The King and Queen of Malibu tells the story of Frederick and May Rindge, who fought tooth and nail to preserve their beloved Malibu. A sufferer of rheumatic fever, a Harvard graduate, the only heir to an immense Boston fortune, Frederick came west seeking not gold but good health. He landed in Sonoma County in 1880, where the elixirs and tonics of a Madame Preston did him lots of good—and where Madame Preston connected him with her niece and Frederick’s soon-to-be wife, Rhoda May Knight, a poor Midwestern farmer’s daughter.
Frederick and May settled in Los Angeles in 1887, where Frederick proceeded first to contribute massively to the development of the city of LA, then to make his epic purchase: the 13,300-acre Spanish land grant Rancho Topanga Malibu Sequit, aka “Malibu Rancho,” which would later expand to the 17,000-acre Rindge Ranch.
I grew up an avid surfer living on the valley side of the hill, so the Santa Monica Mountains described in the book are viscerally familiar, though back in Frederick and May’s day there were no canyon roads, there was instead terrain impossible to pass, coyotes, mountain lions, and bandits on the run.
The Rindge story is epic on every level. Frederick was a philanthropist, funding libraries and civic buildings in Cambridge. He oozed the same kind of optimism found in juice bars and yoga studios of today’s Malibu: “To absorb the peace the hills have, to drink in the charm of the brook, and to receive the strength of the mountains, by dwelling in their company—this is living! To lose one’s self by the side of the sea! Free indeed am I!” he wrote. He made wise moves to protect his Malibu, buying out homesteaders, putting locked gates along the beaches to keep trespassers out. He made even wiser business moves that would outlive him—between 1905 and 1940, with an estimated net worth of between $700 million and $1.4 billion, the Rindge family was widely considered one of the wealthiest in the world.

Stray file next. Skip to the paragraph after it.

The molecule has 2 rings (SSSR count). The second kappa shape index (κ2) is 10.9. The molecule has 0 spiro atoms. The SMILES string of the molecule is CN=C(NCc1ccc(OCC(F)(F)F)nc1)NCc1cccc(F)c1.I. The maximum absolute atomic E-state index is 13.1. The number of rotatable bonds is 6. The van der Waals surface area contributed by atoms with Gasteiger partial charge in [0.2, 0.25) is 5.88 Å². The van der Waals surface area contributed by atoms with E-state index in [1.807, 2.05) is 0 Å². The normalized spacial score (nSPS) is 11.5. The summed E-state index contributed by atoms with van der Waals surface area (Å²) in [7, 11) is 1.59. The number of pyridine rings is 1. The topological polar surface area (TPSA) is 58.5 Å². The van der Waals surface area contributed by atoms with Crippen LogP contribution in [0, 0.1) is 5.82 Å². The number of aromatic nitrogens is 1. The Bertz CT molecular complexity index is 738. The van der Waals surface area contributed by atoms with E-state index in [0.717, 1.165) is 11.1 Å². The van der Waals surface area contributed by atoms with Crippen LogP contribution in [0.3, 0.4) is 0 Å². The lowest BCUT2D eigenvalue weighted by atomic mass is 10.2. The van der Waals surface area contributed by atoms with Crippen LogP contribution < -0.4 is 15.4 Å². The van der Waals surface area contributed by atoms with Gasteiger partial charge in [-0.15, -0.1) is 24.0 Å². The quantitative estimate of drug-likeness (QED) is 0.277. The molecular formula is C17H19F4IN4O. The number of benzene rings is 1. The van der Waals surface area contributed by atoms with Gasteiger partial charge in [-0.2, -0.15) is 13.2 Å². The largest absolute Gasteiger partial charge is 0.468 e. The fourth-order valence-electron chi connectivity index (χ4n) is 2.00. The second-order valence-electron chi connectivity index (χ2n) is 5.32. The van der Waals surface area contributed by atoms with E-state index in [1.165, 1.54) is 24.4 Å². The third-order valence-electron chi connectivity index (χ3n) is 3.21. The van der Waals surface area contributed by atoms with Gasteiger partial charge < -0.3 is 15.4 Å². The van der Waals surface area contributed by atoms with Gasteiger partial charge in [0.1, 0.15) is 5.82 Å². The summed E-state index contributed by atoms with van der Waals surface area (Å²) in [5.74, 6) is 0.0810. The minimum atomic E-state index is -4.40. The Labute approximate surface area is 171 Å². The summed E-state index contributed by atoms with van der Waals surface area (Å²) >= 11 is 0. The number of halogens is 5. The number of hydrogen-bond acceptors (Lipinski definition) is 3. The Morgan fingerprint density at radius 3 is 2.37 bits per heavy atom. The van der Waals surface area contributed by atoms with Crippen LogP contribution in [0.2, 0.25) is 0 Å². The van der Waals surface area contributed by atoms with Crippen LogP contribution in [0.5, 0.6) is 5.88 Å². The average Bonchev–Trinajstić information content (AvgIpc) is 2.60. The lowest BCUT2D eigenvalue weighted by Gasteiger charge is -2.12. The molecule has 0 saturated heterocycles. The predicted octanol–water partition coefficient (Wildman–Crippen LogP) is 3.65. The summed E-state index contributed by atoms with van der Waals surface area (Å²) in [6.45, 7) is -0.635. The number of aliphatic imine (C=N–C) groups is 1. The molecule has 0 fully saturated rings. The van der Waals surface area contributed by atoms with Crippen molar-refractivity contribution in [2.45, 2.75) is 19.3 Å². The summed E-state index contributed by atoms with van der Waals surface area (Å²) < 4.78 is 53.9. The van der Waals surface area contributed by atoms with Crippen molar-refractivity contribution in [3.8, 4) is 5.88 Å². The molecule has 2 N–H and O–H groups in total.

When Frederick died suddenly in 1905, May inherited both a ton of money and the crusade to keep encroaching forces out of Malibu. This was by no means her field of expertise, but she was a quick study, making savvy moves like building her own private railway—the “railway to nowhere”—before the Southern Pacific could beat her to it. She fought in every way possible. In the end, what tipped the scales was really the proliferation of the automobile, and the mood-elevating joys of driving along the coast. Malibu was just too beautiful to be kept private. In 1923, after multiple long and hard court battles, it was decided that a public road would be built—soon to be known as PCH. This kicked off the construction of many scenic roads throughout California. Building roads became synonymous with building happiness.
There’s not a lot of surfing in The King and Queen of Malibu—the hotdoggers didn’t show up till later. But there are fascinating echoes. The Rindges obsessive desire to guard The ‘Bu reminds me of Dora’s famous quote: “Malibu is summer … summer is ruined. Now you have to share summer vacation with everybody—I hate to share my time with working slobs.” The ferocity of May Rindge reminds me of Gidget—they were breaking out of gender roles long before it was a thing. Most of all, there’s great reverence paid to nature. You get a window into an Edenic Malibu, one that probably every surfer that’s streaked across a First Point wall has imagined.